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You know that one thing in your city you always say you’re going to check out but never do? When something’s almost too easy and too convenient to carve out time and try? I finally stopped saying someday and went James River rafting this summer. For once, it was time to start playing tourist in my own backyard and working through my “Richmond bucket list”.
Why Go Whitewater Rafting in Richmond?
Even though I’ve been whitewater rafting several times before, the James River offers something completely different: it’s one of the few places in the world with urban whitewater trips, including class III-IV rapids right through downtown. As much as I love nature, the idea of the city skyline being my backdrop instead sounded pretty cool to me!
Geared up and prepped by Riverside Outfitters, we put in the river near Reedy Creek in the James River Park system. The mild stretch of water is not only gorgeous, but it’s also a great place to get a feel for the raft, practice your paddle strokes, and get to know your raft mates.
The best part about the lower James is that it’s really two trips in one. The first half of the Lower James is calm, with just enough obstacles to keep it interesting and some great swimming spots. And let me tell you — the river is warm in August, which is just how I like it.
We even saw herons, ospreys, ducks, and a bald eagle along our route, turning our float into an unexpected eco trip.
It was surprisingly nice to see the “green” side of my city, a part of Richmond I don’t often think about. I’ve walked sections of the James River Park and spent a few Saturday afternoons swimming and sunbathing on the riverfront, but more often than not, I think of Richmond as the city it is.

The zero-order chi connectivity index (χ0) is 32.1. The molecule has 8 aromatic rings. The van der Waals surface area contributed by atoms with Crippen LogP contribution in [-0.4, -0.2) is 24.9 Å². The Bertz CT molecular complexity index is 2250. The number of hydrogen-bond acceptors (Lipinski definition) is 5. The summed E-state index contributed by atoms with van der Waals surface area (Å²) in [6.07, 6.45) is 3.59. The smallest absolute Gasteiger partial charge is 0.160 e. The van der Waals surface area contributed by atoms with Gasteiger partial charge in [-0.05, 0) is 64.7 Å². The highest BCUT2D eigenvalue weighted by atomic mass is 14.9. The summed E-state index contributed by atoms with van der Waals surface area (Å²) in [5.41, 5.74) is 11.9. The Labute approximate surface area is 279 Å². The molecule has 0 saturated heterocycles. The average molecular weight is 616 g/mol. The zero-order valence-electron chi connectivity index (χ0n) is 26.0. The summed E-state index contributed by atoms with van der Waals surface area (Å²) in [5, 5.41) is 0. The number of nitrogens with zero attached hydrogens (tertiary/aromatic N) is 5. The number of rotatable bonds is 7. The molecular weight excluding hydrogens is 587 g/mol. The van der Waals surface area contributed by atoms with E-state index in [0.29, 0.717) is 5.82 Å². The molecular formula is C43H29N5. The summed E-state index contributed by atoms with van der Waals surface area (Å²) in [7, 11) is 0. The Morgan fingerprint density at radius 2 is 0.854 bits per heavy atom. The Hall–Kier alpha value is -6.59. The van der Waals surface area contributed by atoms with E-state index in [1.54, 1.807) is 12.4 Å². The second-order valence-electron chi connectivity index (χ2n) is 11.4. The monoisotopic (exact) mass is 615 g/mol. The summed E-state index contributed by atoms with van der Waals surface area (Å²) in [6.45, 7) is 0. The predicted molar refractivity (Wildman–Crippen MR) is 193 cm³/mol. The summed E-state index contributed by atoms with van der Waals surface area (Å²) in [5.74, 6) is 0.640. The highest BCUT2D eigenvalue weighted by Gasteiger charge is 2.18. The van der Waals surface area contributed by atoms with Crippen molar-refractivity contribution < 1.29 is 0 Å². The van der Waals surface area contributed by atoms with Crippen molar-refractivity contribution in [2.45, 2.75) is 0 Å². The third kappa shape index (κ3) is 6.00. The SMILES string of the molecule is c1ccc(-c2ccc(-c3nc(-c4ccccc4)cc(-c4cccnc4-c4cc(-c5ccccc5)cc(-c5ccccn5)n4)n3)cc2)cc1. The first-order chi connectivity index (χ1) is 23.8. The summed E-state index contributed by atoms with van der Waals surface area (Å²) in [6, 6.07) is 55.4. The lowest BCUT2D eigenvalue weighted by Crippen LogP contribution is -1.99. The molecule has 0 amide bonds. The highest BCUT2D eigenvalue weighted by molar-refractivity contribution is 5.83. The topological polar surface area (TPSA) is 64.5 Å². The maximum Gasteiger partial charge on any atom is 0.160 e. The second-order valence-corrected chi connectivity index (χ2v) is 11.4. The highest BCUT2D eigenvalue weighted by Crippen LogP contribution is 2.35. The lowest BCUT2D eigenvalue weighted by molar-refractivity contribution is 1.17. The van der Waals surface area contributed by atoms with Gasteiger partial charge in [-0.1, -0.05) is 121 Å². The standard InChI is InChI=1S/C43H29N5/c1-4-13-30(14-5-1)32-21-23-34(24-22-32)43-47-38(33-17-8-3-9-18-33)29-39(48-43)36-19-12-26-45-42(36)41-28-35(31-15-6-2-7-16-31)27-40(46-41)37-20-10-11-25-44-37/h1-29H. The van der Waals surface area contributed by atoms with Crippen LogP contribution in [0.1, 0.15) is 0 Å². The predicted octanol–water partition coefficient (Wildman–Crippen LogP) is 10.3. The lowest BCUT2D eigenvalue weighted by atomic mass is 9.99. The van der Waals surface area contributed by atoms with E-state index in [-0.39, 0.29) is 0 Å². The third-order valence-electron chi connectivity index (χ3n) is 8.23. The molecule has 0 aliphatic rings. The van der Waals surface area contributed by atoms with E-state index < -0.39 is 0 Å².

Which is why I loved the trip starting the instant I could recognize city landmarks. As we made the bend into the city of Richmond, Belle Isle was on our right, Hollywood Cemetery on the hilltop to our left, and Hollywood Rapids straight ahead.
Hollywood Rapids are the big rapids of the trip, rated class III-IV depending on the day’s water level. Dams around Belle Island were broken back in the 1970s, leading to a rush of big water. The rapids become more unnerving as soon as you realize that spectators on Belle Isle are watching and judging your raft as you paddle through.
But once you make it through that action-packed corridor, it’s the moment you’ve been waiting for. Urban whitewater rafting at its best.
The second half of the trip goes by more quickly; the water runs faster, there’s less paddling on flat stretches, and altogether, a more adventurous ride. By this time, our raft was taking everything in stride, trusting our guide to choose the best path, and spending our time in awe of the water.
Before I knew it, we were at the triple dip of Pipeline Rapids, running parallel to historic Shockoe Bottom and listening to the roar of the rapids up ahead competing with a train whistle above. The grand finale, if you will, is three class III rapids in a row followed by an optional paddle back upstream to “surf” in your raft by maneuvering into a hydraulic and stylistically enjoying the ride within it. It’s the perfect way to cap off a trip whitewater rafting in Richmond.
How to Go James River Rafting
Plan your trip with Riverside Outfitters — I’ve used them for several activities and day trips in town and they are organized, focused on safety, and work hard to provide a solid experience. I chose the Lower James River for my whitewater rafting trip, but they offer calmer (Upper James) and longer (both sections) trips as well.
For a hair-raising, adrenaline-filled raft trip, head to the river in spring when water levels are highest and fastest (but also the coldest – here’s what to wear rafting). If that doesn’t coincide with your trip, you can also request a duckie (one-man inflatable kayak) instead of a raft which will give the experience of bigger water. Trips run from spring into fall, so you’ve got a big chunk of time to enjoy the James River!
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Going to Richmond? Read more about the city to plan your visit!